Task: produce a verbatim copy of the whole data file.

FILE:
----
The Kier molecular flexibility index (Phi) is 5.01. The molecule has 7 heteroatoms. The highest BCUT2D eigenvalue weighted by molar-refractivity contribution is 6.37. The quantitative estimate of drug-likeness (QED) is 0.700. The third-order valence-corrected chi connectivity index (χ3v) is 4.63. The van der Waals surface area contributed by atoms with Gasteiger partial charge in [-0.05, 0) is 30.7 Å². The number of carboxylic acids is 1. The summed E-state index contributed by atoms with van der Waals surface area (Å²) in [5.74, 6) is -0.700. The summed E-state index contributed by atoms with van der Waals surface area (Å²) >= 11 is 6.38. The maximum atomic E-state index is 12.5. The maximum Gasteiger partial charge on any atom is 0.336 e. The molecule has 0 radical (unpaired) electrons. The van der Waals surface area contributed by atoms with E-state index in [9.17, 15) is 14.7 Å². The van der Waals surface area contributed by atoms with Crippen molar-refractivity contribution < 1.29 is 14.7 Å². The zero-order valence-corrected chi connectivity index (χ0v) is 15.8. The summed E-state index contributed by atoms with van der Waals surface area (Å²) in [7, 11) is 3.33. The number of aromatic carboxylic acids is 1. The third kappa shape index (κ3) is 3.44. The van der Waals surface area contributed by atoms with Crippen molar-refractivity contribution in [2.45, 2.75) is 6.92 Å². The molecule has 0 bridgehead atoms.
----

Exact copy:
The Kier molecular flexibility index (Phi) is 5.01. The molecule has 7 heteroatoms. The highest BCUT2D eigenvalue weighted by molar-refractivity contribution is 6.37. The quantitative estimate of drug-likeness (QED) is 0.700. The third-order valence-corrected chi connectivity index (χ3v) is 4.63. The van der Waals surface area contributed by atoms with Gasteiger partial charge in [-0.05, 0) is 30.7 Å². The number of carboxylic acids is 1. The summed E-state index contributed by atoms with van der Waals surface area (Å²) in [5.74, 6) is -0.700. The summed E-state index contributed by atoms with van der Waals surface area (Å²) >= 11 is 6.38. The maximum atomic E-state index is 12.5. The maximum Gasteiger partial charge on any atom is 0.336 e. The molecule has 0 radical (unpaired) electrons. The van der Waals surface area contributed by atoms with E-state index in [9.17, 15) is 14.7 Å². The van der Waals surface area contributed by atoms with Crippen molar-refractivity contribution < 1.29 is 14.7 Å². The zero-order valence-corrected chi connectivity index (χ0v) is 15.8. The summed E-state index contributed by atoms with van der Waals surface area (Å²) in [7, 11) is 3.33. The number of aromatic carboxylic acids is 1. The third kappa shape index (κ3) is 3.44. The van der Waals surface area contributed by atoms with Crippen molar-refractivity contribution in [2.45, 2.75) is 6.92 Å². The molecule has 0 bridgehead atoms.